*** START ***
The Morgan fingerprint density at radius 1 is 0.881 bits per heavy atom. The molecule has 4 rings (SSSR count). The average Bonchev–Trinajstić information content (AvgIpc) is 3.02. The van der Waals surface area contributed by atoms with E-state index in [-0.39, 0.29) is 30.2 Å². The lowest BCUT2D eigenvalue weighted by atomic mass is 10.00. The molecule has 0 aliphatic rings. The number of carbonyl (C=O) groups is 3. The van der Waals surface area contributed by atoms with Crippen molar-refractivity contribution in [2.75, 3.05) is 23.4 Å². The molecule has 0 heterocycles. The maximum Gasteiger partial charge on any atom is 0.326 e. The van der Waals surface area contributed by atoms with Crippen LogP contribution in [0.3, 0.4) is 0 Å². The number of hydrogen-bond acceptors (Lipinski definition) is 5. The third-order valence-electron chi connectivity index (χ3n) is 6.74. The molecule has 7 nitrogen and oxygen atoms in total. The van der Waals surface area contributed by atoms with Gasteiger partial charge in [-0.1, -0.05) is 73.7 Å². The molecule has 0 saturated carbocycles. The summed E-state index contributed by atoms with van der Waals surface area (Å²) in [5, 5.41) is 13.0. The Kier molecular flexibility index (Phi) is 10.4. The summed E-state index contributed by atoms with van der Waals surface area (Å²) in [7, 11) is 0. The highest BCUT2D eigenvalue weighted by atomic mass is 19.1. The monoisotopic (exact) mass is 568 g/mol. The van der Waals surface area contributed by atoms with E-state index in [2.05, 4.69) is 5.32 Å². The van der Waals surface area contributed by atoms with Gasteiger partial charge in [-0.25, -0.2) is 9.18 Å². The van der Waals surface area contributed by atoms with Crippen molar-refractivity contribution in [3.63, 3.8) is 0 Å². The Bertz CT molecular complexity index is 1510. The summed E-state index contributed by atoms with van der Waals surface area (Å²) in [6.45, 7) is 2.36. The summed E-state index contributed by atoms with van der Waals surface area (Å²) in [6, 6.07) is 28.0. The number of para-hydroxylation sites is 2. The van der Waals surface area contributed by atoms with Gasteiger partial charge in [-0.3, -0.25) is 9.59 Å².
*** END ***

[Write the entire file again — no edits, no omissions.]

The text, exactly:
The Morgan fingerprint density at radius 1 is 0.881 bits per heavy atom. The molecule has 4 rings (SSSR count). The average Bonchev–Trinajstić information content (AvgIpc) is 3.02. The van der Waals surface area contributed by atoms with E-state index in [-0.39, 0.29) is 30.2 Å². The lowest BCUT2D eigenvalue weighted by atomic mass is 10.00. The molecule has 0 aliphatic rings. The number of carbonyl (C=O) groups is 3. The van der Waals surface area contributed by atoms with Crippen molar-refractivity contribution in [2.75, 3.05) is 23.4 Å². The molecule has 0 heterocycles. The maximum Gasteiger partial charge on any atom is 0.326 e. The van der Waals surface area contributed by atoms with Crippen LogP contribution in [0.3, 0.4) is 0 Å². The number of hydrogen-bond acceptors (Lipinski definition) is 5. The third-order valence-electron chi connectivity index (χ3n) is 6.74. The molecule has 7 nitrogen and oxygen atoms in total. The van der Waals surface area contributed by atoms with Gasteiger partial charge in [-0.1, -0.05) is 73.7 Å². The molecule has 0 saturated carbocycles. The summed E-state index contributed by atoms with van der Waals surface area (Å²) in [5, 5.41) is 13.0. The Kier molecular flexibility index (Phi) is 10.4. The summed E-state index contributed by atoms with van der Waals surface area (Å²) in [7, 11) is 0. The highest BCUT2D eigenvalue weighted by atomic mass is 19.1. The monoisotopic (exact) mass is 568 g/mol. The van der Waals surface area contributed by atoms with E-state index in [2.05, 4.69) is 5.32 Å². The van der Waals surface area contributed by atoms with Gasteiger partial charge in [-0.25, -0.2) is 9.18 Å². The van der Waals surface area contributed by atoms with Crippen molar-refractivity contribution in [3.63, 3.8) is 0 Å². The Bertz CT molecular complexity index is 1510. The summed E-state index contributed by atoms with van der Waals surface area (Å²) in [6.45, 7) is 2.36. The summed E-state index contributed by atoms with van der Waals surface area (Å²) in [6, 6.07) is 28.0. The number of para-hydroxylation sites is 2. The van der Waals surface area contributed by atoms with Gasteiger partial charge in [-0.3, -0.25) is 9.59 Å².